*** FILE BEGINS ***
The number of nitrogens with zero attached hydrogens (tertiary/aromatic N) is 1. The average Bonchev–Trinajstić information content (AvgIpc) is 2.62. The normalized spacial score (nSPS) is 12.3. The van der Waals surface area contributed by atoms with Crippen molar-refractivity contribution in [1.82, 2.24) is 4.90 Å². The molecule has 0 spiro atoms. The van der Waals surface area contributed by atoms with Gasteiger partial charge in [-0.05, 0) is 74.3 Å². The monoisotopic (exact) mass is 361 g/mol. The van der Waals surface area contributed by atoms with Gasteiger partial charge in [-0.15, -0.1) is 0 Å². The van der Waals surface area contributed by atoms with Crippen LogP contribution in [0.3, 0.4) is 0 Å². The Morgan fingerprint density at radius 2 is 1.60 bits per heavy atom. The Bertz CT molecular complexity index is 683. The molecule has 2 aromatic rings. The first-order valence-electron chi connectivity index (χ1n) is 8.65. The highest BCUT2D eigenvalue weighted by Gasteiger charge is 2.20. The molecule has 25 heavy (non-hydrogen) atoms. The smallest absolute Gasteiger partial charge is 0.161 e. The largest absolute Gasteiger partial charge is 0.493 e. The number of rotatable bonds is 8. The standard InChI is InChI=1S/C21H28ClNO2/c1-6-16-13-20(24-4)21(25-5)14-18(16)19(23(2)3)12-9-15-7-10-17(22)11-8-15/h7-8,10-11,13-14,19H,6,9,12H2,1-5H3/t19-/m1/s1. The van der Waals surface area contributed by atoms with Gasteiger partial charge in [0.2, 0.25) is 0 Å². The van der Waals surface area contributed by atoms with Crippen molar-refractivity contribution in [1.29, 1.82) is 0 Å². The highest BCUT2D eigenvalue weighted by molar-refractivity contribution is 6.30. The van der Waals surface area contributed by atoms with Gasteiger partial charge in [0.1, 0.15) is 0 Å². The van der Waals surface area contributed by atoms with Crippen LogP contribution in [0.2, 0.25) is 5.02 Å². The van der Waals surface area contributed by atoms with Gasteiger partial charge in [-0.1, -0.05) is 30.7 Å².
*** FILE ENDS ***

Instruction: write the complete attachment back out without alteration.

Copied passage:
The number of nitrogens with zero attached hydrogens (tertiary/aromatic N) is 1. The average Bonchev–Trinajstić information content (AvgIpc) is 2.62. The normalized spacial score (nSPS) is 12.3. The van der Waals surface area contributed by atoms with Crippen molar-refractivity contribution in [1.82, 2.24) is 4.90 Å². The molecule has 0 spiro atoms. The van der Waals surface area contributed by atoms with Gasteiger partial charge in [-0.05, 0) is 74.3 Å². The monoisotopic (exact) mass is 361 g/mol. The van der Waals surface area contributed by atoms with Gasteiger partial charge in [-0.15, -0.1) is 0 Å². The van der Waals surface area contributed by atoms with Crippen LogP contribution in [0.3, 0.4) is 0 Å². The Morgan fingerprint density at radius 2 is 1.60 bits per heavy atom. The Bertz CT molecular complexity index is 683. The molecule has 2 aromatic rings. The first-order valence-electron chi connectivity index (χ1n) is 8.65. The highest BCUT2D eigenvalue weighted by Gasteiger charge is 2.20. The molecule has 25 heavy (non-hydrogen) atoms. The smallest absolute Gasteiger partial charge is 0.161 e. The largest absolute Gasteiger partial charge is 0.493 e. The number of rotatable bonds is 8. The standard InChI is InChI=1S/C21H28ClNO2/c1-6-16-13-20(24-4)21(25-5)14-18(16)19(23(2)3)12-9-15-7-10-17(22)11-8-15/h7-8,10-11,13-14,19H,6,9,12H2,1-5H3/t19-/m1/s1. The van der Waals surface area contributed by atoms with Gasteiger partial charge in [0.2, 0.25) is 0 Å². The van der Waals surface area contributed by atoms with Crippen molar-refractivity contribution in [1.29, 1.82) is 0 Å². The highest BCUT2D eigenvalue weighted by molar-refractivity contribution is 6.30. The van der Waals surface area contributed by atoms with Gasteiger partial charge in [0.1, 0.15) is 0 Å². The van der Waals surface area contributed by atoms with Crippen LogP contribution in [0.2, 0.25) is 5.02 Å². The van der Waals surface area contributed by atoms with Gasteiger partial charge in [-0.1, -0.05) is 30.7 Å².